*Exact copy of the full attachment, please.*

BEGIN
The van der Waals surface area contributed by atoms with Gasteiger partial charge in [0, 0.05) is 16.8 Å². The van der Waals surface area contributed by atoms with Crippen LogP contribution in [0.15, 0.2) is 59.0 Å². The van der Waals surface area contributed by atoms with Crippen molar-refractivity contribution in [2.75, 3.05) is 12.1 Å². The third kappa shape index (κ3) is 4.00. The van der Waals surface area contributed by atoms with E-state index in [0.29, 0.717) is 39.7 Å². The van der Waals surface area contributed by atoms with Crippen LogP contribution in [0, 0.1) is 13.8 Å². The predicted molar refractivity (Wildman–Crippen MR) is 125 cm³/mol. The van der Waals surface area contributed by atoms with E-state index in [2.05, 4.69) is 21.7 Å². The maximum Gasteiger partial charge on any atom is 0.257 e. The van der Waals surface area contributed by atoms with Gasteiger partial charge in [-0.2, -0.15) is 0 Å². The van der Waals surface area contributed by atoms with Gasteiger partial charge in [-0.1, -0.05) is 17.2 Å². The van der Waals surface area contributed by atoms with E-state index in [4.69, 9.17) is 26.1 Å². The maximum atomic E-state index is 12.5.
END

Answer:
The van der Waals surface area contributed by atoms with Gasteiger partial charge in [0, 0.05) is 16.8 Å². The van der Waals surface area contributed by atoms with Crippen LogP contribution in [0.15, 0.2) is 59.0 Å². The van der Waals surface area contributed by atoms with Crippen molar-refractivity contribution in [2.75, 3.05) is 12.1 Å². The third kappa shape index (κ3) is 4.00. The van der Waals surface area contributed by atoms with E-state index in [0.29, 0.717) is 39.7 Å². The van der Waals surface area contributed by atoms with Crippen LogP contribution in [0, 0.1) is 13.8 Å². The predicted molar refractivity (Wildman–Crippen MR) is 125 cm³/mol. The van der Waals surface area contributed by atoms with E-state index in [2.05, 4.69) is 21.7 Å². The maximum Gasteiger partial charge on any atom is 0.257 e. The van der Waals surface area contributed by atoms with Gasteiger partial charge in [-0.2, -0.15) is 0 Å². The van der Waals surface area contributed by atoms with Gasteiger partial charge in [-0.1, -0.05) is 17.2 Å². The van der Waals surface area contributed by atoms with E-state index in [4.69, 9.17) is 26.1 Å². The maximum atomic E-state index is 12.5.